australianscreen is a first-rate educational website created by the Australian Film Comission, with material from the National Sound and Film Archive, the National Archives of Australia and others.
The site features contains information about, and in many cases excerpts from, a wide selection of Australian feature films, documentaries, television programmes, newsreels, short films, animations, and home-movies produced over the last 100 years, all freely available. It is searchable in a variety of forms, but the broad categories are Feature Films, Documentaries, Television programmes, Short films, Home movies, Newsreels, Advertisements, Other historical footage, Sponsored films, and Short features. Frustratingly, there seems to be no way of search on viewable material alone [correection, there’s something viewable for every title – see Comments], but there is plenty on offer, including MP4 files for download (subject to agreeing to their terms and conditions).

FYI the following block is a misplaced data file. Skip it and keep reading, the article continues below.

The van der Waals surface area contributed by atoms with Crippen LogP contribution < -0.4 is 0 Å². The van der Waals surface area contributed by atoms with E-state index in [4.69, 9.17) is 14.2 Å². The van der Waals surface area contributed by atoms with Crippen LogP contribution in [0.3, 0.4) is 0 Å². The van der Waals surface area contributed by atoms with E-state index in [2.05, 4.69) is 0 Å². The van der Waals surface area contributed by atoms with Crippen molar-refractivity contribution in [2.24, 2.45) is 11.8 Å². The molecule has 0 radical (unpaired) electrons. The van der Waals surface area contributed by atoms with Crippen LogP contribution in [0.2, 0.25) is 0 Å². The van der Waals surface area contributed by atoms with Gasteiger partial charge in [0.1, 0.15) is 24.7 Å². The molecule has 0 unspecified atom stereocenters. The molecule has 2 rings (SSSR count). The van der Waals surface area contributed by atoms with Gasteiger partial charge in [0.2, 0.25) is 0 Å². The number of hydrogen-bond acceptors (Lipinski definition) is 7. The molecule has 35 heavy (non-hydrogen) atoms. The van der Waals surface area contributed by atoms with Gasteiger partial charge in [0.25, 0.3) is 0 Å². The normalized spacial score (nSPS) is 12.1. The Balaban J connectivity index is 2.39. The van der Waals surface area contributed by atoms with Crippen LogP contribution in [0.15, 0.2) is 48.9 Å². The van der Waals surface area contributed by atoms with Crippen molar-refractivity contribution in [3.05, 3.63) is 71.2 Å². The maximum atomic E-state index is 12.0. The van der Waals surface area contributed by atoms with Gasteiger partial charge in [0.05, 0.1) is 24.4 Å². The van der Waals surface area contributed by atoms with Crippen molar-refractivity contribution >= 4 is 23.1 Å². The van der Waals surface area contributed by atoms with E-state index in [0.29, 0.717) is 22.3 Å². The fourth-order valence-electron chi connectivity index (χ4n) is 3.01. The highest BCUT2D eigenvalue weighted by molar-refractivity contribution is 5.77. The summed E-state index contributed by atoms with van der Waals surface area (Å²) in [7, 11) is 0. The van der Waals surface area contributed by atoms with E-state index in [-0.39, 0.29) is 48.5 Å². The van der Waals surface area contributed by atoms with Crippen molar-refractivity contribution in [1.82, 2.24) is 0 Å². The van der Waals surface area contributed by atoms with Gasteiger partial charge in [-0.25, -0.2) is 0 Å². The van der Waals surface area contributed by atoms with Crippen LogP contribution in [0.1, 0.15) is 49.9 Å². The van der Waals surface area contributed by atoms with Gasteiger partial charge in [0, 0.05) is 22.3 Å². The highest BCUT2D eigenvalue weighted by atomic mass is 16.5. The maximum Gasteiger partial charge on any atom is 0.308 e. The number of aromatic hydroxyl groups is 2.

The Story of the kelly Gang, from http://australianscreen.com.au
There is a lot of silent film on view, with helpful contextualising material. Among Feature Films, there are sequences from the world’s first narrative feature film The Story of the Kelly Gang (1906), and two other renowned Australian silents, The Sentimental Bloke (1919) and On Our Selection (1920). Among Documentaries there are such gems as Marvellous Melbourne: Queen City of the South (c.1910) and a Pathé documentary on the making of the newspaper The Sydney Morning Herald (1911). Look out also for Endurance (1933), the sound film version of the film originally shot by Frank Hurley of Ernest Shackleton’s 1914-1916 Trans-Antarctic expedition.
Darwin c.1926, from http://australianscreen.com.au
And there’s more. The Newsreels section has extensive material from Australasian Gazette, dating from 1911 onwards. In Other historical footage, look out for Marius Sestier and Walter Barnett’s film of the Melbourne Cup horse race in 1896, one of the first films made in Australia, a parade of Australian troops going off to the Boer War in 1899, filmed by Frederick Wills and Henry Mobsby, and footage of Darwin in 1926 which includes sequences showing the Chinese community.
It’s a marvellous resource, oriented for schools use but of interest to anyone. It’s so clearly laid out and expressed. Go explore.